By Katy Munger, 2016 Piedmont Laureate
As the entire reading world obsesses about the new Harry Potter — certainly, the first time in my life time that so many people have cared about reading the script to a play — my thoughts have turned to Gone With the Wind, not only because it was the blockbuster of its day but also because, when you think about it, it is a sort of sorting hat for literary tastes. I have found that how you react to the characters in GWTW can not only tell you a lot about yourself, it can also tell you a lot about the direction you should go in as a writer or reader. I have cleverly tested my theory in bars across America as I meet with other book lovers and I am pretty sure I am on to something.
Let’s start with the obvious: Scarlet. Here is a narcissistic, spoiled woman-child who toys with peoples’ emotions, treats her maid abominably, is equally dismissive to her own mother, manipulates her father in an über-Freudian fashion, obsesses over the one man she can’t have, and blithely steals her sister’s lifelong suitor for a little bit of change in the bank. Certainly, Scarlett had strength and determination. And held her family (if not the entire county) together after the Civil War. If her strength and quest for romantic fulfillment is what captivates you about her, then chances are good you are either a romance writer or into women’s fiction. On the other hand, if all you can see when you think of Scarlet O’Hara is a long line of victims toppled behind her like bowling pins and cannot help but think that she would have made an excellent serial killer, chances are good you are into crime fiction. As for myself, I can only tolerate Scarlet by pretending that we finally find out what happens to her in Streetcar Named Desire, when Blanche DuBois is led away in a coquettish delusional state by a version of the proverbial men in white coats.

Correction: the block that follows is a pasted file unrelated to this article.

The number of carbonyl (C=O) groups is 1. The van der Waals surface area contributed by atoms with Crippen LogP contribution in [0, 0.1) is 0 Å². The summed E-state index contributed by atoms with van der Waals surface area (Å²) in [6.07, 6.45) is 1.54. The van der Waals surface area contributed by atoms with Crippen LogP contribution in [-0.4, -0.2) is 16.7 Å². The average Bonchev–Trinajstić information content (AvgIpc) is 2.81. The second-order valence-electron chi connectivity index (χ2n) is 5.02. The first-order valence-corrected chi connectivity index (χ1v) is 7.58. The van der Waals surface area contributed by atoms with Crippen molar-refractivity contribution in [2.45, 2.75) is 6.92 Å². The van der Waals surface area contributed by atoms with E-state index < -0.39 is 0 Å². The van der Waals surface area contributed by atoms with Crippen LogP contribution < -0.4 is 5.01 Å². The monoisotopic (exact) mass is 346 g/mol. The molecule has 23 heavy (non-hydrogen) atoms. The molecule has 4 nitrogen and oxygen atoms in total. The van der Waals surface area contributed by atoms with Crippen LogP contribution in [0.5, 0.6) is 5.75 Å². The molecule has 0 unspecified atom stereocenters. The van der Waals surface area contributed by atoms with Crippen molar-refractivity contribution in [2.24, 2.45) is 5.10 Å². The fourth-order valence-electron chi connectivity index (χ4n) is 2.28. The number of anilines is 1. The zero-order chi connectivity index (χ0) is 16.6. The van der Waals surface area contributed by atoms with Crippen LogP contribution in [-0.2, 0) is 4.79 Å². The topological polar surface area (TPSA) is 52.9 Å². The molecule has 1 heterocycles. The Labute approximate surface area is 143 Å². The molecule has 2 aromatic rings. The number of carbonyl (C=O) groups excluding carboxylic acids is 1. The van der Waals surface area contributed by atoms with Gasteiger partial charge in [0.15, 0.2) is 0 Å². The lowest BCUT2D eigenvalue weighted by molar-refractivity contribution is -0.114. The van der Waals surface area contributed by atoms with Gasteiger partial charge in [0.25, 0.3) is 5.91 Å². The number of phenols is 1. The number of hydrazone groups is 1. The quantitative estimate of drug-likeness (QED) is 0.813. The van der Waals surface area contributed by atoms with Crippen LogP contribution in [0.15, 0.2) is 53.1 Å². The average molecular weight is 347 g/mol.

Ashley Wilkes is another good litmus test. It is safe to say that all southern women fall into one of two categories: those that swoon over Ashley Wilkes, and those who prefer Rhett Butler. For me, the choice is easy. Sure, Ashley Wilkes is genteel and noble on the surface, but he doesn’t have the cajones to tell Scarlet to leave him alone, he sits around moping an awful lot for a man in the middle of a major war, he’s atrociously unhelpful when Melanie is dying, and he even gives in and kisses Scarlet when he knows that he may as well have been waving the starting flag in front of Dale Earnhardt. In short, he is too indecisive and weak for my taste, and though I loved him when I was very young and found most men loud and scary, I have little patience with him now that I am older. I prefer the Rhett Butlers of the world, though I have no illusions as to their essential character. At least Rhett was honest about who he was, recognized quickly that his love for Scarlet was toxic, stood by Belle Watling with an admirable loyalty, and could get the job done. If you are an Ashley Wilkes fan instead, I am going to go out on a limb and suggest that you are a big fan of either young adult fiction or most men active in progressive politics. We Rhett fans will be over here in the corner enjoying our thrillers and spy novels.
Melanie is another character who inspires revealing reactions by readers. She is generous and selfless, impossibly good, and thus clearly doomed from the start. How could anyone not like Melanie? But there is a difference between admiring her and wanting to be around her for too long. Melanie makes you feel inadequate. Melanie makes you feel mean and small. Melanie would make for an awesome character in a mystery book. Think about it: what if someone was actually lousy enough to whack her? Who could do such a thing? Now that would be an interesting puzzle. Melanie represents the essential good in human beings, and as such probably appeals to readers of all genres. After all, doesn’t every book explore whether people are essentially selfless or self-serving at their core?